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Spotlight On: Gregory Stuart, Executive Director, Broward Metropolitan Planning Organization

By Max Crampton-Thomas


2 min read August 2019 — Almost a billion dollars a year are spent on transportation in Broward, and as the region continues to grow so will this number. With so much money being funneled into transportation, there must be an overseer to decide how to disperse these federal funds. This overseer is the federally-mandated agency The Broward Metropolitan Planning Organization. Invest: Greater Fort Lauderdale recently spoke to Executive Director of the MPO Gregory Stuart, who discussed how the passage of the penny sales tax will help fund new transportation initiatives, the more immediate changes Broward will see thanks to the sales tax and the challenges facing transportation in the county. 

What have been Broward MPO’s most significant highlights over the last year? 

There have been three. The first is possibly the most significant, which was the passage of the penny sales tax that added $350 million a year to our annual budget. We spend about a billion dollars a year on transportation in Broward, so adding this $350 million is a substantial increase in transportation spending for our region. Second, was the municipal portion of that sales tax, which was one of the most significant items to be included in the penny sales tax. While we can talk about the large-scale projects that the sales tax will generate for the region, the impact of 23% of that money being dedicated to our municipal partners to build quality of life improvements when it comes to the transportation system is going to be key. It will provide those dedicated funding sources for our community shuttles, which folks use to go to the grocery store, appointments and other short distances. Third, was the implementation of the quiet zones for the FEC and CSX tracks here in Broward. While this didn’t necessarily improve the overall condition of transportation, it improved the quality of life for the residents along both of those corridors.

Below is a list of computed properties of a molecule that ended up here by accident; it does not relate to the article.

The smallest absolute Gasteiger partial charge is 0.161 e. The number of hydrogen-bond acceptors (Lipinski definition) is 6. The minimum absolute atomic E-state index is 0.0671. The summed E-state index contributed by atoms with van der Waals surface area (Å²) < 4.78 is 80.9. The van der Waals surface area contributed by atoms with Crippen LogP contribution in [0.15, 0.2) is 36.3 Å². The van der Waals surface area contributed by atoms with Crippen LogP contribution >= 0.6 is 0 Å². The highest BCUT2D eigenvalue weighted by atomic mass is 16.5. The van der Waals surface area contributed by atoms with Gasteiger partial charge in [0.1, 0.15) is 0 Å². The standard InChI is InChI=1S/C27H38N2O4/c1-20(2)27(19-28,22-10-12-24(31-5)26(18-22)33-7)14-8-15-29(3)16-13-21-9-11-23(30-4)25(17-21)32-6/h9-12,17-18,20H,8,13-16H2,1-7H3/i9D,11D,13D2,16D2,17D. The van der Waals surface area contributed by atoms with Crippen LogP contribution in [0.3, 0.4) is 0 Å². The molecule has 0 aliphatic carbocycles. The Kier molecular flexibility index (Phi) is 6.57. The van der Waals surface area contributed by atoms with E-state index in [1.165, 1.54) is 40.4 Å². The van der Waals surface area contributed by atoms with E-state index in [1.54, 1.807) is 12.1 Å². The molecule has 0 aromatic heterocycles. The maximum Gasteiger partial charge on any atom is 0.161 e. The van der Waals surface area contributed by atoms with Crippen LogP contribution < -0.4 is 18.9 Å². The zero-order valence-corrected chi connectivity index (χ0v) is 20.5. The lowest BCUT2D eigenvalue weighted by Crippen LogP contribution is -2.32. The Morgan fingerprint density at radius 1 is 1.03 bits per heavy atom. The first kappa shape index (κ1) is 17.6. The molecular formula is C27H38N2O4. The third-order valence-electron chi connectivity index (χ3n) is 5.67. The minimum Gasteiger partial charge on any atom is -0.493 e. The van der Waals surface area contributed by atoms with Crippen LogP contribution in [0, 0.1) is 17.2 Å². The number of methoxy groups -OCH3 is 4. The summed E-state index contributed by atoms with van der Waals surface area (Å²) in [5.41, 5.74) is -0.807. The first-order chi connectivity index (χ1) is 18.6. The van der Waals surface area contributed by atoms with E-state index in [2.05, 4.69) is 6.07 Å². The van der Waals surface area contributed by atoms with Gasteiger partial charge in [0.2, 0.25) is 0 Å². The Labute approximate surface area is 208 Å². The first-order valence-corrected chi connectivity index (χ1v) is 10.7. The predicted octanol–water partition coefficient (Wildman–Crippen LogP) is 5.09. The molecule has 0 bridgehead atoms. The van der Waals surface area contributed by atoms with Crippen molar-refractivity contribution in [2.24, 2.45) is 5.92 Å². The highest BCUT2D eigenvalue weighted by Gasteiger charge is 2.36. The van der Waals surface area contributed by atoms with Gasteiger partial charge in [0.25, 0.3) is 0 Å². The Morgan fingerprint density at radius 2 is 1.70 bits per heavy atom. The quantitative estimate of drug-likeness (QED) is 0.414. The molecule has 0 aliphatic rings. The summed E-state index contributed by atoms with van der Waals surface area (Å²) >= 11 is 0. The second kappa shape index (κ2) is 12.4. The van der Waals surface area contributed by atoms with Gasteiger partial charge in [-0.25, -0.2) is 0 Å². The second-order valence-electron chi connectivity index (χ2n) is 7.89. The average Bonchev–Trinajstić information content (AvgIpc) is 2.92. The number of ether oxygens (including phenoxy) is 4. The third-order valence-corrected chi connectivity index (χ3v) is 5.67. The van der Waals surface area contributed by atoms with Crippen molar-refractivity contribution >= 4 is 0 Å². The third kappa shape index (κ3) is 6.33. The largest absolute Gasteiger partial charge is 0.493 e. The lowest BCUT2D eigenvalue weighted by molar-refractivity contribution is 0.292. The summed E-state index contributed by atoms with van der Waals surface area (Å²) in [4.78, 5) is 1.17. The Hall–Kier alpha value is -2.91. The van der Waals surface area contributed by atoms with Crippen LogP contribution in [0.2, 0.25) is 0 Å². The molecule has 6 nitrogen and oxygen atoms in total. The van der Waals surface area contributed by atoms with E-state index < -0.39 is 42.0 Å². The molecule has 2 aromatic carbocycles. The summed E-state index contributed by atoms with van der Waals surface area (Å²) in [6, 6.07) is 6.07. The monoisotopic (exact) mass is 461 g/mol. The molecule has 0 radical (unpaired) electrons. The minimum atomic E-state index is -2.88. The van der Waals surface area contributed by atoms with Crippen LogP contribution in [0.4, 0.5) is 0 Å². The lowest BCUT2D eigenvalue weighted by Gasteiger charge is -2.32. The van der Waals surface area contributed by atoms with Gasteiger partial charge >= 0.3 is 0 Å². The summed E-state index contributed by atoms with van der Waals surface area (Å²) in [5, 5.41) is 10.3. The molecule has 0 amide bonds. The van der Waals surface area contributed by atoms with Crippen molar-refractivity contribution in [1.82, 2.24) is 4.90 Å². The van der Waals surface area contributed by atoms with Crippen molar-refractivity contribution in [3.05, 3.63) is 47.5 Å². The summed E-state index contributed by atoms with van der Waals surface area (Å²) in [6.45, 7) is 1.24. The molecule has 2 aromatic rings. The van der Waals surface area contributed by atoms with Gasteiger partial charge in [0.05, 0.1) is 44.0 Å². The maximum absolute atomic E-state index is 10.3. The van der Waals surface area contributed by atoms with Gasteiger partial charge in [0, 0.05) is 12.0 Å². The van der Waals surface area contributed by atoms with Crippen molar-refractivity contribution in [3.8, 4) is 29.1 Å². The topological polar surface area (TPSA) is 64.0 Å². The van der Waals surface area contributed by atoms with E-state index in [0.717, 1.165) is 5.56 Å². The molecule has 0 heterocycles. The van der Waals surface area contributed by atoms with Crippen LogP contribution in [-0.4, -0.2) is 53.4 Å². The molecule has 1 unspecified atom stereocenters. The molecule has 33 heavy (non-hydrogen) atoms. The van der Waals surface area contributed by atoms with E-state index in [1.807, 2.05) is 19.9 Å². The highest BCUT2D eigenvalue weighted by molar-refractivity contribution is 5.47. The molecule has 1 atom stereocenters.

What will be some of the more immediate changes due to the passage of the penny sales tax for transportation? 

Realistically, the immediate changes aren’t going to result in construction. We are focusing on enhancing the traffic signalization program. This includes coordination between traffic lights and people’s vehicles through the installation of smart communication equipment. Another immediate change that has happened already but which we’re not going to notice for about another year, is the county transit agency’s purchase of another 130 buses. Considering they are operating a fleet of about 300 buses right now, this is a one-third expansion and a significant increase in the bus system. 

What are some of the biggest challenges facing transportation and transit in Broward County?

The biggest challenge that we face is just trying to get everybody on the same page, whether it is a local government, the county government, the state government, the federal government or homeowners and business associations. It can be a very difficult task, but it can be done. We are working to strengthen the relationship between the three counties: Miami Dade, Broward, and Palm Beach. They all need to be talking to one another if we are going to make real positive change when it comes to transportation needs across South Florida.